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Izabela Meyza

Izabela Meyza is Polish journalist and educator working for multicultural dialogue.

She was born in Sejny, near the Polish-Lithuanian-Belarusian border. She was studying culture anthropology at Warsaw University and Russian culture at Jagiellonian University in Krakow.  For many years she has been travelling to former Soviet Union countries. Her articles and reportages have been published in Polish newspapers and magazines, including Wprost, Tygodnik Powszechny, Gazeta Wyborcza and Zwierciadlo, as well as in French Courrier International. She is also co-author of the book "Nasz ma?y PRL" ("Our little People’s Republic of Poland"), based on experiment which shows how communist past affects today’s Poland. 

The hidden life of a dead roe deer


Other primeval forests were cut down, but no one touched the Belovezhskaya Forest. Why? A tourist may feel the spirit of the forest, but only collectively. Why? Around the forest, Lukashenko built ring road but nobody drives and uses it. Why?

1. In Victor’s house, a couple of pairs of eyes look down on me from the walls. All of them are mute and motionless in their death. They don’t make an impression on Victor anymore. He deals with death everyday: for several years he has been stuffing animals brought to him by hunters from the Belarusian Belovezhskaya Forest. Then he sells them or hangs in his flat.

Victor eats his breakfast by the kitchen table, looking at dead roe deer eyes that hangs above him and he his chews dried sausage. - Since my wife left me, I eat only with her - he points with pride at the product made with his own hands: an animal with perfectly perked ears and fur more shining than when it was alive. The draft of defer produced by the local kolkhoz stuck in my throat, as I am a declared ecologist.

- It usually happens this way, when a towny person, especially from the West, comes to our forest - the host started laughing at my choking.

Victor had been working as a forester in "Belovezhskaya Puscha" National Park for forty years. Now he is retired and lives in Kamieniuki, where the headquarters of the Park are situated. I rent a room in the flat full of dead animals illegally. - You cannot do it legally here. The previous director dismissed the workers who rented a room. Why? Because it is a competition for the National Park.

There are some tourism farms in the area, but you can count them on the fingers of one hand. The park encourages tourists to stay in one of its hotels. Each of them is a square, concrete building. They are renovated but they do not have soul.

- Not many things have a soul in this country - sighs Victor, at the same time offering the best kvass in Belarus. -People reigning the country haven’t stopped being communists and at the same time they are capitalists. And the soul got lost somewhere in all of this.

2. More about the soul of the forest says Georgi Kazulka, who sacrificed a half of his life to find it. He spent the first half of his life working in the National Park, before he managed to realize that the primeval forest has soul. He climbed high in his professional life as he became a deputy director for research. And then he was degraded as his views concerning the primeval forest were not approved by the new deputy.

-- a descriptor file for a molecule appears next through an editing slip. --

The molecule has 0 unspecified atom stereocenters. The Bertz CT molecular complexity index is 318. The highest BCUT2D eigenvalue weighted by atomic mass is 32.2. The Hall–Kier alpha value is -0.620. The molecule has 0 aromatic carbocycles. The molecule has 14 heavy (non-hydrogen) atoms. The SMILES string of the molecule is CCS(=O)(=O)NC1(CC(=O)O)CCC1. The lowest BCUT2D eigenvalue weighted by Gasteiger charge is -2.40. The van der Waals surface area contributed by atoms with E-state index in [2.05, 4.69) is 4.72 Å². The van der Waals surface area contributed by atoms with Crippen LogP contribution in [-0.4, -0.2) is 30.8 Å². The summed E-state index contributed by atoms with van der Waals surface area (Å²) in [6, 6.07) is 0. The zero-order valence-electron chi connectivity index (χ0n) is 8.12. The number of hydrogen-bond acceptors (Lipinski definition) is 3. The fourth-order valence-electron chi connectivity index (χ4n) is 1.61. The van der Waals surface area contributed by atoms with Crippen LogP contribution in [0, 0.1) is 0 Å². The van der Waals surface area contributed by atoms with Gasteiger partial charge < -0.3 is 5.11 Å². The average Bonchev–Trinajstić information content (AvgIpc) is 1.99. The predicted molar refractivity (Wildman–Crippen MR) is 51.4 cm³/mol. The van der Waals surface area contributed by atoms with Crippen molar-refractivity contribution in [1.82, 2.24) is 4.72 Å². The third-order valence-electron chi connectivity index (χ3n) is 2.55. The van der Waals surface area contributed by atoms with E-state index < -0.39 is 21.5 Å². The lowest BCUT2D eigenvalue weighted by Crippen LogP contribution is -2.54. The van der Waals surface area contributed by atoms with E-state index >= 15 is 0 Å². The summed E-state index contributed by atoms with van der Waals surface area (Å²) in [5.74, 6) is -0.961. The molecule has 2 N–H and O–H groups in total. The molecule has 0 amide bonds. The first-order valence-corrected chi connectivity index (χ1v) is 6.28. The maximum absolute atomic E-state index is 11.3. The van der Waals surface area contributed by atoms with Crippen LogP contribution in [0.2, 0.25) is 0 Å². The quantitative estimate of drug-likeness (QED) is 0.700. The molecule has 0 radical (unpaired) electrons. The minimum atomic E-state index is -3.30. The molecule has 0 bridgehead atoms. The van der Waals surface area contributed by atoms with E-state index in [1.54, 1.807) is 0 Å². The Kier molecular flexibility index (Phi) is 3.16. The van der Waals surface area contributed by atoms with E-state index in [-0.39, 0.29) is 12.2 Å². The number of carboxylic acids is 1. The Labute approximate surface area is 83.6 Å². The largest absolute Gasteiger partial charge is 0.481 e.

It is a scorching day. Kazulka leads me through the edge of the forest. We are trying to drive the swarms of mosquitoes away.

- When I was dismissed from work, it was hard time for me. But difficulties are inseparable part of spiritual travel and they allowed me to find out the truth about the forest.

- And what is the truth?

- Primeval forest is a chakra, an important energy centre - after saying this words, Georgi Kazulka remains silent for a while. His eyes, in the colour of pines growing in the forest, are looking at me and searching for comprehension.

- How do you know this?

- Because I feel the energy coming from it. W?adys?aw Jagie??o and Russian emperors already knew that the primeval forest is a source of energy. They invited European rulers, organised hunting for them and then tried to force them to make decisions that influenced the whole Europe.

While crossing a bridge on the river, Kazulka says: 

- Have you ever wondered why other primeval forests were cut out but the Belovezhskaya Forest was left? - He asks, and his question is left hanging in the air. So he answers it himself: - Because people who live here have always felt the spirit of the forest. This spirit has the power to change everyone who visits the forest.

3. But according to Victor, the only spirit one can feel in here, is the spirit of the Soviet Union. - One look at the border is enough to see this. Our republic is fenced off from Poland by barbed wire and a part of soil that is ploughed every day. Sistema (the System), because that is the name for the complex border protection system of the former USSR that was build when "Solidarity" was born. At that time, Soviet rulers decided that a high fence should be built in the western part of the empire. It was to prevent disloyal ideas from spreading into the Est. But history mocked the creators of sistema when a decade later communism was abolished here by...the communists themselves. A couple of kilometres from the Polish border, in the heart of Belovezhskaya Forest, the rulers of allied republics signed so called Belavezha Accords due to which the USSR was to cease to exist.